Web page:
When a determination of incapacity has been made by decree, either party may file a Petition for Review to establish a different level of entitlement, but to do so the moving party must show a change of circumstances since the prior decree either through comparative medical evidence or demonstrating a change in economic circumstances. In a recent decision the Appellate Division had an opportunity to comment upon the type of evidence required of an injured worker to sustain his or her burden of proof.
In Belanger v. Miles Memorial Hospital, Me. W.C.B. No. 17-23 (App. Div. 2017) the employee had sustained a compensable personal injury in 1999, and in a 2003 decree she was awarded ongoing benefits for partial incapacity based upon a presumed earning capacity of $800.00 per week. Several years later the employee filed her first Petition for Review, and in a 2012 decree the Board denied the claim on the grounds that the employee had failed to establish a change in either her medical or economic circumstances.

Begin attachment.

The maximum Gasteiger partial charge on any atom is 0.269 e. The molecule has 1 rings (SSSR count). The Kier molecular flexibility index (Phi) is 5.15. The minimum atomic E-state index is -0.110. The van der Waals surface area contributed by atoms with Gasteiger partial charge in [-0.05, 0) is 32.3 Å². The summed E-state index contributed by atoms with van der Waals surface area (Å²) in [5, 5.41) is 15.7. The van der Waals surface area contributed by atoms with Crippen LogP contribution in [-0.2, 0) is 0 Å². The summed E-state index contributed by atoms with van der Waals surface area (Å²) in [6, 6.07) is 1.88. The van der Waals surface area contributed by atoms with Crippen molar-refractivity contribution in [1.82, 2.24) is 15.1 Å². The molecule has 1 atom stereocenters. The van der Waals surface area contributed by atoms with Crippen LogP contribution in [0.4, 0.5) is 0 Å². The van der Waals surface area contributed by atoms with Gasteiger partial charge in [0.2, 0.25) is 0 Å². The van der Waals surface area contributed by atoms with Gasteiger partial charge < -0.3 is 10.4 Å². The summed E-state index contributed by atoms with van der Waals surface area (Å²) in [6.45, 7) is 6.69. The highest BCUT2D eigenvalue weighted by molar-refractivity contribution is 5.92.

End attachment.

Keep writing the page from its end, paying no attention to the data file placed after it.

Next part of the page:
After a few more years had passed the employee tried once again and filed another Petition for Review, and although the ALJ concluded that a change in medical circumstances had not been demonstrated, the employee had nevertheless proven a change in her economic circumstances. As a result, the imputed earning capacity was reduced from $800.00 to $400.00 per week, and ongoing benefits for partial incapacity at a higher rate were ordered. The employer appealed.
The Division re-affirmed that the employee bore the burden of proof by showing a change in her economic circumstances in order to overcome the res judicata effect of the previous decree. The Division noted that the ALJ had found as a fact that since the prior decree the employee had performed a work search, had participated in vocational rehabilitation, and had been totally disabled for a closed period of time as the result of surgery. In addition, the ALJ found that the employee had not worked in her customary profession for 10 years, had lost a part-time job, and was now 65 years old. The Division affirmed the ALJ’s decision and found that it was adequately supported by the record, was not irrational, and did not misapply the law.
It is interesting to note that the mere passage of time (i.e., the employee was now age 65 and had not worked in her usual profession for 10 years) could be considered among other factors as evidence of a change in economic circumstances. Specifically, the Division held that “These types of factors are relevant to an employee’s ability to earn, and thus to her economic circumstances”. While age and the amount of time out of work may not be sufficient, without more, to carry the burden, they are now recognized as among the considerations to be weighed in assessing changed economic circumstances.